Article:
Employment Blog

Employment Blog

Welcome to Cummins & White’s employment blog.  The head of our Labor and Employment practice, Erick Becker, will be contributing frequently, along with our business transaction and litigation attorneys, on matters that impact employers.  We will be posting updates on important court decisions, legislative updates, and regulatory developments on both the federal and state level.  We will also focus on best practices for human resources and employee relations, and important tips for managing the risk of employment related claims and lawsuits.

We intend this blog to be an important source of information for your business, so check back frequently and feel free to provide us feedback on topics and content.

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The information and materials on this blog are provided for general informational purposes only and are not intended to be legal advice. The law changes frequently and varies from jurisdiction to jurisdiction. Being general in nature, the information and materials provided may not apply to any specific factual and/or legal set of circumstances.  No attorney-client relationship is formed nor should any such relationship be implied. Nothing on this blog is intended to substitute for the advice of an attorney, especially an attorney licensed in your jurisdiction. If you require legal advice, please consult with a competent attorney licensed to practice in your jurisdiction.

Federal Overtime Changes Delayed by Court Ruling

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November 23, 2016

Federal regulations changing the minimum salary for exemption from overtime that were scheduled to go into effect December 1 have been put on hold by a federal judge.  The regulations were challenged by a number of states on the grounds the Department of Labor exceeded its authority, and the judge issued a temporary restraining order […]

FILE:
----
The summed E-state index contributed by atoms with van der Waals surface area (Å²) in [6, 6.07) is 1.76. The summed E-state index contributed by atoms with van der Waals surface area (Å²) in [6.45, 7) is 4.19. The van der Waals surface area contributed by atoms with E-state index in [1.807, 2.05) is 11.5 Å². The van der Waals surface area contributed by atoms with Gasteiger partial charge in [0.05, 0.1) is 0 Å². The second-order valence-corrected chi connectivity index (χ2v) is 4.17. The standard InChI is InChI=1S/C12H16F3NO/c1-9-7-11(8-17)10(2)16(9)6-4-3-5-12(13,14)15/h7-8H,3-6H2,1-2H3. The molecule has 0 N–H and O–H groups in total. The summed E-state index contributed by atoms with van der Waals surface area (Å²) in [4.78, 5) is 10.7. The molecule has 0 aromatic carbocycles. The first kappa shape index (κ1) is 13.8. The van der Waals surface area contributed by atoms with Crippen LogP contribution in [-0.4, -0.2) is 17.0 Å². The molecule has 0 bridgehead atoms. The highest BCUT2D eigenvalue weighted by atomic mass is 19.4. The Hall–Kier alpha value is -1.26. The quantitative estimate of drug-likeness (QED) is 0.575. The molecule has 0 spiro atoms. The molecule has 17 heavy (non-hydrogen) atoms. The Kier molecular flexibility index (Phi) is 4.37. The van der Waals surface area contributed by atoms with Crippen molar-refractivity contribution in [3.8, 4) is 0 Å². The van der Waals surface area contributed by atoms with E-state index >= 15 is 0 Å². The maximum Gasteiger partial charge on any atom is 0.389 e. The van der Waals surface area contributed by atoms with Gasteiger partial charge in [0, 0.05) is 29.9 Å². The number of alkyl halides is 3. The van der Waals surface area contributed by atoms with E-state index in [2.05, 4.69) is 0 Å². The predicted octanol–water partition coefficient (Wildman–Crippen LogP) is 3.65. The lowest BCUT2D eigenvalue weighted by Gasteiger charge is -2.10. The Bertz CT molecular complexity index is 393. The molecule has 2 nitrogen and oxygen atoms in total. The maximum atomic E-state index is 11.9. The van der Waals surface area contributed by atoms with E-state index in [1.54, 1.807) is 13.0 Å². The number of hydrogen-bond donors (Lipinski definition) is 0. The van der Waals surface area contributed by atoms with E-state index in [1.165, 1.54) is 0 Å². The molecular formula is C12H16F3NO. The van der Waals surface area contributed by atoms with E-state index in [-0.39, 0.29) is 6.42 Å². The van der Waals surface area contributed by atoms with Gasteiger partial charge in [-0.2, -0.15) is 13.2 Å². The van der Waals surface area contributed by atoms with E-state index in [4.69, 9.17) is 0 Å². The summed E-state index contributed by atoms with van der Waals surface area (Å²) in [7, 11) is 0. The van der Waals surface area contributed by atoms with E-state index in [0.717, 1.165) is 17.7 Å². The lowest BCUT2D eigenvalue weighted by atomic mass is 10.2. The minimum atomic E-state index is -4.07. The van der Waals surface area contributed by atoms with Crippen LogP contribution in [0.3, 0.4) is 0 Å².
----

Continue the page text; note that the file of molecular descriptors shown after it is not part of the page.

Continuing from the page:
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California Set to Raise Minimum Wage to $15 Per Hour

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July 29, 2016

California will soon have the highest minimum wage in the nation. In April 2016, Governor Jerry Brown signed Senate Bill 3, which will annually increase California’s minimum wage currently set at $10 per hour. As a result, the new law will take effect on January 1, 2017. The proponents for the legislation argued that nearly […]

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New Harassment Policy Regulations Require Action by April 1

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March 22, 2016

Earlier this March, the California Department of Fair Employment and Housing issued new regulations on workplace discrimination and harassment that go into effect April 1, 2016.  To comply with these regulations, employers must have a written policy prohibiting harassment in the workplace.  Most employee handbooks contain such a policy, but the new regulations add specific […]

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Paid Sick Leave Notice Required to be Posted January 1

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December 18, 2014

The California Labor Commissioner recently issued the required posting notifying employees of the new mandatory paid sick leave requirements. A copy of the poster is available here. The notice must be posted on January 1, even though the accrual of sick leave will not begin under the statute until July 1, 2015. An additional requirement […]

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Mandatory sick days means more headaches for employers

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September 8, 2014